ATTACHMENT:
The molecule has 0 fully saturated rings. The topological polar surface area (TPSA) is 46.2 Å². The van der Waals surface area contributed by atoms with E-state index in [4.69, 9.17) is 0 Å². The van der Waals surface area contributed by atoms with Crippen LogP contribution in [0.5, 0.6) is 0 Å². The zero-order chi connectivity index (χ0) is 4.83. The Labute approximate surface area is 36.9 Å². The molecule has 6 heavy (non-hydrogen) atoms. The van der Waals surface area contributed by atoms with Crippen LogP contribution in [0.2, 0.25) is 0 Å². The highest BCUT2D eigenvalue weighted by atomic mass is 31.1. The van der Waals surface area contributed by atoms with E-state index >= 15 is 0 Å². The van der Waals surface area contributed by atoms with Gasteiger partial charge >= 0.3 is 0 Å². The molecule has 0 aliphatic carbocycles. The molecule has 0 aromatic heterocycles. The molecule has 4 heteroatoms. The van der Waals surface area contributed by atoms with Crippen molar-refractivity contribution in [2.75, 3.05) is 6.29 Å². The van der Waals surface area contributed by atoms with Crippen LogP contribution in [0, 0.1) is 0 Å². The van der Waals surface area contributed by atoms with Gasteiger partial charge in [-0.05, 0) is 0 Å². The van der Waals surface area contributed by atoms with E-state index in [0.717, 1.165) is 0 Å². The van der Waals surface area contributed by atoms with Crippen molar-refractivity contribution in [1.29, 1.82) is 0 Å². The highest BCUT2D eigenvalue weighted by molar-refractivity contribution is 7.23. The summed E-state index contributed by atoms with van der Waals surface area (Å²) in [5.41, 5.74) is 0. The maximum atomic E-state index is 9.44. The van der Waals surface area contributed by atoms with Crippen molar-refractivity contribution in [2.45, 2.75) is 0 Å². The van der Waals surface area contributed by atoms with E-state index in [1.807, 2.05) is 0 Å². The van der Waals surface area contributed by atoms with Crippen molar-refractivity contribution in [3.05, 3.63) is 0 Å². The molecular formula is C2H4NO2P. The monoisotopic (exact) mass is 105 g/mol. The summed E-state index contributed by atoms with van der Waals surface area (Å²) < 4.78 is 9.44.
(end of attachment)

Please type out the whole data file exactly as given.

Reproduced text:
The molecule has 0 fully saturated rings. The topological polar surface area (TPSA) is 46.2 Å². The van der Waals surface area contributed by atoms with E-state index in [4.69, 9.17) is 0 Å². The van der Waals surface area contributed by atoms with Crippen LogP contribution in [0.5, 0.6) is 0 Å². The zero-order chi connectivity index (χ0) is 4.83. The Labute approximate surface area is 36.9 Å². The molecule has 6 heavy (non-hydrogen) atoms. The van der Waals surface area contributed by atoms with Crippen LogP contribution in [0.2, 0.25) is 0 Å². The highest BCUT2D eigenvalue weighted by atomic mass is 31.1. The van der Waals surface area contributed by atoms with E-state index >= 15 is 0 Å². The van der Waals surface area contributed by atoms with Gasteiger partial charge >= 0.3 is 0 Å². The molecule has 0 aliphatic carbocycles. The molecule has 0 aromatic heterocycles. The molecule has 4 heteroatoms. The van der Waals surface area contributed by atoms with Crippen molar-refractivity contribution in [2.75, 3.05) is 6.29 Å². The van der Waals surface area contributed by atoms with Crippen LogP contribution in [0, 0.1) is 0 Å². The van der Waals surface area contributed by atoms with Gasteiger partial charge in [-0.05, 0) is 0 Å². The van der Waals surface area contributed by atoms with E-state index in [0.717, 1.165) is 0 Å². The van der Waals surface area contributed by atoms with Crippen molar-refractivity contribution in [1.29, 1.82) is 0 Å². The highest BCUT2D eigenvalue weighted by molar-refractivity contribution is 7.23. The summed E-state index contributed by atoms with van der Waals surface area (Å²) in [5.41, 5.74) is 0. The maximum atomic E-state index is 9.44. The van der Waals surface area contributed by atoms with Crippen molar-refractivity contribution in [2.45, 2.75) is 0 Å². The van der Waals surface area contributed by atoms with E-state index in [1.807, 2.05) is 0 Å². The van der Waals surface area contributed by atoms with Crippen molar-refractivity contribution in [3.05, 3.63) is 0 Å². The molecular formula is C2H4NO2P. The monoisotopic (exact) mass is 105 g/mol. The summed E-state index contributed by atoms with van der Waals surface area (Å²) < 4.78 is 9.44.